Beginning in 1953 Koïchi Tohei Sensei was responsible for the introduction of aikido to the West, mainly through regular teaching journeys to Hawaii, but also continental US and Europe. It was the first time the Founder of aikido allowed for the art to be taught outside of Japan. For that reason, Hawaii became a center for diffusion of aikido in the United States, and remains today an important place for Ki-Aikido. During his years at the Aikikai, Tohei Sensei taught aïkido to many famous Shihan like Hiroshi Tada, Sadateru Arikawa, Seigo Yamaguchi, Shigenobu Okumura, Kazuo Chiba, Yoshimitsu Yamada and Steven Seagal.
In 1969, Tohei was asked by Ueshiba to accept the new rank of 10th dan, which Tohei accepted, after having previously refused the same offer. The top rank in aikido had been 8th dan, but the ranks were expanded by Ueshiba for practical as well as political reasons.
Creation of the Ki no Kenkyukai
The events leading up to the split between the main aikido organization, the Aikikai, and Tohei were fueled with the death of Morihei Ueshiba in 1969. His son Kisshomaru Ueshiba inherited the title of Doshu. At the time of Ueshiba’s death, Tohei was chief instructor of the Hombu Dojo, the headquarters of Aikikai, a title he retained until his official split from Aikikai in 1974.
One of the major causes of the conflict arose from Tohei’s emphasis on his principle of ki in aikido. Tohei wanted aikido to focus on these principles, using exercises to both cultivate and test ki in the daily aikido practice. He had already started teaching his new ideas during his own training sessions at Hombu dojo, but the majority of the other instructors would not. There were some who agreed with Tohei’s approach, but Tohei’s actions were not welcomed by Kisshomaru and most of the senior instructors. They strongly encouraged him not to teach his principles and techniques in the Hombo Dojo. Tohei replied that he had the right to teach it outside Hombu Dojo, which he did.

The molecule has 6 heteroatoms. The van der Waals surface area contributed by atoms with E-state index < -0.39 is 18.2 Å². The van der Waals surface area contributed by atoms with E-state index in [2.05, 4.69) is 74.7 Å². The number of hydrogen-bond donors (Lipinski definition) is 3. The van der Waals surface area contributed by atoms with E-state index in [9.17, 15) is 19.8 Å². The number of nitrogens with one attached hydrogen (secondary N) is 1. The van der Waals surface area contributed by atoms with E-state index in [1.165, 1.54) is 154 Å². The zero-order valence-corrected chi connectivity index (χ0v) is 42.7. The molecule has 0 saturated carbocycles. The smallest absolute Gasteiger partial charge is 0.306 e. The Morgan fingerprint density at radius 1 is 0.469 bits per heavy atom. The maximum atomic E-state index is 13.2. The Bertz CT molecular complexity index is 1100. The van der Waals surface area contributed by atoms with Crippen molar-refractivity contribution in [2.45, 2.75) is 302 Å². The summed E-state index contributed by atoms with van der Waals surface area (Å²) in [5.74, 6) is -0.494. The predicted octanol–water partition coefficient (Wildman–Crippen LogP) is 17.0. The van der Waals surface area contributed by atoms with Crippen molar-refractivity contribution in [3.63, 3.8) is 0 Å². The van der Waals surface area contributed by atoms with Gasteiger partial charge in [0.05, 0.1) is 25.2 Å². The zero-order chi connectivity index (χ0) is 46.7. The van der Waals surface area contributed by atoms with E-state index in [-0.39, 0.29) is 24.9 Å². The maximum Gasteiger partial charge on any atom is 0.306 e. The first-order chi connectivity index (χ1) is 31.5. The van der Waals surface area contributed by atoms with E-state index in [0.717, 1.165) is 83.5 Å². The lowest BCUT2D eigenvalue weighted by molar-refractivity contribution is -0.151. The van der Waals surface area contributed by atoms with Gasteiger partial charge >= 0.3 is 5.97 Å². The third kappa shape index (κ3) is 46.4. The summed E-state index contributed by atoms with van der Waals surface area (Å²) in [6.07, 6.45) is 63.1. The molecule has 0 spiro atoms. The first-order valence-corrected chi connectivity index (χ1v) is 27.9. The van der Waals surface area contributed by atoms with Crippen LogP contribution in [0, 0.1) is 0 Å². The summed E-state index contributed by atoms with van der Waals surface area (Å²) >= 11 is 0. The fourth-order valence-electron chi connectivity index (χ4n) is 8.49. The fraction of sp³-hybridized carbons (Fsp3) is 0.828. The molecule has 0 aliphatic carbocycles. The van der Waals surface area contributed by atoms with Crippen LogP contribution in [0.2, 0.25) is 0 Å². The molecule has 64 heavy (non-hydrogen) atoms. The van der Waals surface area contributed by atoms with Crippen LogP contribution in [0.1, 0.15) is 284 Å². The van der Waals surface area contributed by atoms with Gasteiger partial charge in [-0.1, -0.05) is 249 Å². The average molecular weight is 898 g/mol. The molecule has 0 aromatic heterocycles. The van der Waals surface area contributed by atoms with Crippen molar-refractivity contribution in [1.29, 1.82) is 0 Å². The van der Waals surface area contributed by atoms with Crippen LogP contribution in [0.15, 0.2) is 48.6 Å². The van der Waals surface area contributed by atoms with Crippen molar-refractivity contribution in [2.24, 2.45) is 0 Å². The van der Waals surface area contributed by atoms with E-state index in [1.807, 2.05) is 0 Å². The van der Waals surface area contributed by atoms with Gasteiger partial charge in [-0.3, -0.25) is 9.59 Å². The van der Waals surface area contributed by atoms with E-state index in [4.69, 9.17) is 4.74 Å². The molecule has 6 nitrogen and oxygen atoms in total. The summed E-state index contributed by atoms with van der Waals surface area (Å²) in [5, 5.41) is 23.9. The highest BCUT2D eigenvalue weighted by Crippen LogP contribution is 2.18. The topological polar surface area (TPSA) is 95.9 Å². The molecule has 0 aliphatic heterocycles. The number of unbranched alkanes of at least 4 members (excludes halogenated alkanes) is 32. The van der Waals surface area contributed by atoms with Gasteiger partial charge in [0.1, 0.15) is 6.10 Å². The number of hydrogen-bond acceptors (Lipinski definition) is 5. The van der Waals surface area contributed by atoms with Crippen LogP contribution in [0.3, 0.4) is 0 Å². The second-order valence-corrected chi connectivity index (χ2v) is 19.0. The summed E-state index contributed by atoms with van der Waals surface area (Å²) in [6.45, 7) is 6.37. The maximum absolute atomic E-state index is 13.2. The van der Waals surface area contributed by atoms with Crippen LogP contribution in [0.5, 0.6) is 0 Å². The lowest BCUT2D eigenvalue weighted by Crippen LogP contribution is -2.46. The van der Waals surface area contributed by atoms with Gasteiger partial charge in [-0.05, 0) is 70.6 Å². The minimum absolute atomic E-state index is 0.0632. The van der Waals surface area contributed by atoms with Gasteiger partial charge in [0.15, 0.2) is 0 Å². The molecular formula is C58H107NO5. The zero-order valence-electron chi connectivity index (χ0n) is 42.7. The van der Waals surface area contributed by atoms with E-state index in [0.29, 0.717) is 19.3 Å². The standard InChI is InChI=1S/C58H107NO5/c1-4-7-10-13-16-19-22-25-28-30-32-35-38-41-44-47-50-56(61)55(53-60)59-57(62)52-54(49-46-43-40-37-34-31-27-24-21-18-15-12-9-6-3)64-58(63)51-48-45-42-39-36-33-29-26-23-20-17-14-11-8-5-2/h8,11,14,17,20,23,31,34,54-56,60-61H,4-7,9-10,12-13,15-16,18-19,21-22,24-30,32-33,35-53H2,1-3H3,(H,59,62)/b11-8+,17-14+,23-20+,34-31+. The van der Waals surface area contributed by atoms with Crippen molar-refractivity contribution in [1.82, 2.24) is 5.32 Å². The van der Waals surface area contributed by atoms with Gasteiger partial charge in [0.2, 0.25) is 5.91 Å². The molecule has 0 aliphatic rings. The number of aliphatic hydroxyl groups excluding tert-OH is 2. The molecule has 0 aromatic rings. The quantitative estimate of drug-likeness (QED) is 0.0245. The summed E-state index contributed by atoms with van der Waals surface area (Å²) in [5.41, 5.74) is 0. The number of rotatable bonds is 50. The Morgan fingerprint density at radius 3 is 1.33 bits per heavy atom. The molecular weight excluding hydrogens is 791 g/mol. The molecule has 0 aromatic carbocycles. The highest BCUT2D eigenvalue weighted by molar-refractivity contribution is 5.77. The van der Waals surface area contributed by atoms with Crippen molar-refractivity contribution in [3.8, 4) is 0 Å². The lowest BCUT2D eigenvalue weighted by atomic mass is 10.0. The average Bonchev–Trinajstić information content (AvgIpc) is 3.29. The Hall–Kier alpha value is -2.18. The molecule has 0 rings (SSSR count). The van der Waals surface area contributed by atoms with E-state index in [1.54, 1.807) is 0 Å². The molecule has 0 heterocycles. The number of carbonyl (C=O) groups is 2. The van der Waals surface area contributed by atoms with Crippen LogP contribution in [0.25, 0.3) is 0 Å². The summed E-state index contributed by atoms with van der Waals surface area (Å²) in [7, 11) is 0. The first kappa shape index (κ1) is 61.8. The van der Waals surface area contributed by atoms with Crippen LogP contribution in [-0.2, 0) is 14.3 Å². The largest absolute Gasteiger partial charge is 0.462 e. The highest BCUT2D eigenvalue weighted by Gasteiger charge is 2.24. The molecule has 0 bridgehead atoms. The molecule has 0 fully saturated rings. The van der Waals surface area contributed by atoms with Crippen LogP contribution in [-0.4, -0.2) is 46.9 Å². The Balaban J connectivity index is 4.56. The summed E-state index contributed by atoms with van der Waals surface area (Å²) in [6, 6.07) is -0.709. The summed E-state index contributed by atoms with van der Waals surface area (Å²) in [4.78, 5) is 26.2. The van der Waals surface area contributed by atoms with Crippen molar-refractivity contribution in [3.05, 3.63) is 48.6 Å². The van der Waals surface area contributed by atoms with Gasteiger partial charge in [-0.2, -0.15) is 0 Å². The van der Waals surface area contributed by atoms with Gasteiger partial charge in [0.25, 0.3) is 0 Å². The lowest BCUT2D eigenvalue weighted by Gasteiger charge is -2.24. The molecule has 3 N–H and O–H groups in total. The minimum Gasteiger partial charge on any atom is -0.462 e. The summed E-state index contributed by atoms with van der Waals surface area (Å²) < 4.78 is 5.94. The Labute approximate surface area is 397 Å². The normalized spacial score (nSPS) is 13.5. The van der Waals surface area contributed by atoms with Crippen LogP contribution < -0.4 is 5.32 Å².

But the tensions remained among the senior cadre of instructors, who still did not approve of Tohei’s focus upon ki. These brewing tensions together with Tohei’s general dissatisfaction with the situation culminated in 1971 when he created the Ki No Kenkyukai, with the purpose of promoting the development and cultivation of ki inside aikido, but outside the Aikikai “umbrella”. The years of conflict finally cemented Tohei’s decision to break away from the Aikikai and teach his own ‘ki’ style of aikido. On 1 May 1974, Koichi Tohei officially left the Aikikai organisation to concentrate on his newly created Ki-aikido and Ki-society.
On 15 May, 1974, Tohei sent a letter in English and Japanese to the majority of the dojos both in Japan and abroad, explaining his reasons for the breakaway and his plans involving Ki-aikido and the Ki-society. This breakup came as a shock to many aikidoka throughout the dojos of the world. Tohei was well regarded by many instructors and students. He was seen as the foremost sensei of Aikido after Ueshiba’s death. This, in turn, led to several dojos breaking with the Aikikai and joining Tohei in his new style. Tohei’s new objective was to coordinate all the dojos who joined him and incorporate them into the organisation of Shin Shin Toitsu Aikido: “Aikido with Mind and Body Coordinated”. This branch of aikido is still active today even though Tohei himself retired from the day-to-day business of the Ki-aikido section and then concentrated solely on the Ki-society and further personal development of ki.
Tohei Sensei died on May 19, 2011.